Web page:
Apr 24, 2009


Green Tree Pythons are arboreal snakes so we must preparing suitable environment so that they can live well like in their habitats. The habitat of chondros is rainforest in New Guinea, Indonesia and the northern tip of Australia so we must set up heating, lighting, humidity, etc.


Captive chondros do best with a thermal gradient established in the cage. A horizontal gradient is much preferred over a vertical one. Most chondros will perch in the highest part of the cage and will often ignore a vertical gradient. The gradient should be between 78F and 89F with an average temperature of 85 degrees or so. Most captives seek out temperatures around 84-85F under normal conditions, but may bask under warmer temps after eating and at other times. Avoid temperatures under 75F and over 90F.
The best and easiest way to provide heat for display type cages is with an overhead radiant heat panel. I use and recommend those sold by Pro Products. These panels work very well, and most importantly they will not burn your animals.

While chondros do not need any special lighting, such as a Vita-lite or other brands that provide full spectrum light, they do respond well to some type of florescent light that provides a 12-hour photoperiod as a part of each 24 hour cycle. If you are using a fluorescent cage light, you may as well use a full spectrum bulb, because they will show your animal's true colors and beauty. A simple lamp timer is an easy way to regulate the daily photoperiod. Tree pythons are highly nocturnal, and many will not feed except at night. It is natural for them to enjoy a long dark period as a part of each 24 hour cycle.

Green Tree Python Cage Sample

This is an important topic when discussing chondro husbandry, and is one that causes unnecessary confusion. The level of humidity in a given environment will be based on a number of factors such as how much moisture is added to the cage daily, temperature, ventilation, how well the cage substrate holds and releases moisture, etc. You will need to experiment with your own set up and existing factors, adjusting these until you have the correct balance. Use observation as the best guide, which is better than attempting to maintain a specific percentage of relative humidity. Also, remember that just having a wet cage interior is not the same as providing humidity, which is the amount of moisture in the air. For example, an excessively ventilated cage can have standing water on the floor and still not be humid.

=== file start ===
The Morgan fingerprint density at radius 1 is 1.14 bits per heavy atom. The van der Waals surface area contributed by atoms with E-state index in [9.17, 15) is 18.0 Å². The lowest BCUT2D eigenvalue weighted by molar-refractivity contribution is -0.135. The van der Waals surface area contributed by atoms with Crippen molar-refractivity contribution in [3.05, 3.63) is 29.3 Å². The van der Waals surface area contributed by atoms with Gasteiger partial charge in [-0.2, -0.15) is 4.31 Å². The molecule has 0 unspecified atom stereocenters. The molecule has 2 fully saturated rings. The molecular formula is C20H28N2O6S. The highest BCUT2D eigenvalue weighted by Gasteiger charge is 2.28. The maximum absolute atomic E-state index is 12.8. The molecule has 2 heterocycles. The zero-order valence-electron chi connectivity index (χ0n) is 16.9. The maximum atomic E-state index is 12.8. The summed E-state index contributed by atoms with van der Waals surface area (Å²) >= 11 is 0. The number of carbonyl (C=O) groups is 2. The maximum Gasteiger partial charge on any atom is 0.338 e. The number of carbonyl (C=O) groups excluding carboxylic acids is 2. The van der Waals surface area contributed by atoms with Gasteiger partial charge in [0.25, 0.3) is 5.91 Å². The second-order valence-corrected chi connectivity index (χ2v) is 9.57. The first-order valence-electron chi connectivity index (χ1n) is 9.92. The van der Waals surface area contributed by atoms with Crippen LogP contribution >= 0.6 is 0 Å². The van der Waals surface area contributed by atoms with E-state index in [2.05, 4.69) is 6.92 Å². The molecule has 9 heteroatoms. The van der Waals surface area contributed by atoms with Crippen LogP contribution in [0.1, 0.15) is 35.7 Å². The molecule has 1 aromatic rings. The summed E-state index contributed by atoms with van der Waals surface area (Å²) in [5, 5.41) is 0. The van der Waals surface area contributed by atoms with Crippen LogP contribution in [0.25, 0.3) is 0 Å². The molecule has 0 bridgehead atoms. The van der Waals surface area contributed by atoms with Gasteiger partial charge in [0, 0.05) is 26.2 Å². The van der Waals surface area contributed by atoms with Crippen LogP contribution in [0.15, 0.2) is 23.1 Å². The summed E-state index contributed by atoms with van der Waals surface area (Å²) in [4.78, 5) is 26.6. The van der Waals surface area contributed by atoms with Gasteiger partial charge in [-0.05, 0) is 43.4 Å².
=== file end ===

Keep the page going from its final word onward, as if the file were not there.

Many people have an exaggerated idea of how much humidity these snakes require. They may suffer health problems if kept too wet, including skin infections. The only time to err on the wet side is during the animal’s shed cycle. Chondros are very thin skinned and sheds will dry on them very easily if the relative humidity is too low during the shedding period. The goal should be a gradual drying out period at night and early morning, followed by an increase in humidity in the afternoon and early evening. Condensation on the glass 24 hours a day, or the growth of mildew or mold, indicates excessive humidity. On the other hand, if the cage is dry three hours after spraying, there is not enough humidity. A hand-held mister or pressure sprayer works just fine for daily misting. I have used automatic misting systems and do not care for them. Another important point to remember is that chondros may drink off of themselves after misting, so keep the water and the sprayer clean!
To sum up...provide moderate to heavy humidity, along with an overnight drying out period. Regulate cage humidity by increasing or decreasing the amount of misting and dampness in the cage substrate, along with adjusting the ventilation. And remember, other than at shedding time, humidity is not critical. Getting it right is important to the long term health of your animals, but having it too high or too low for brief periods won't hurt anything.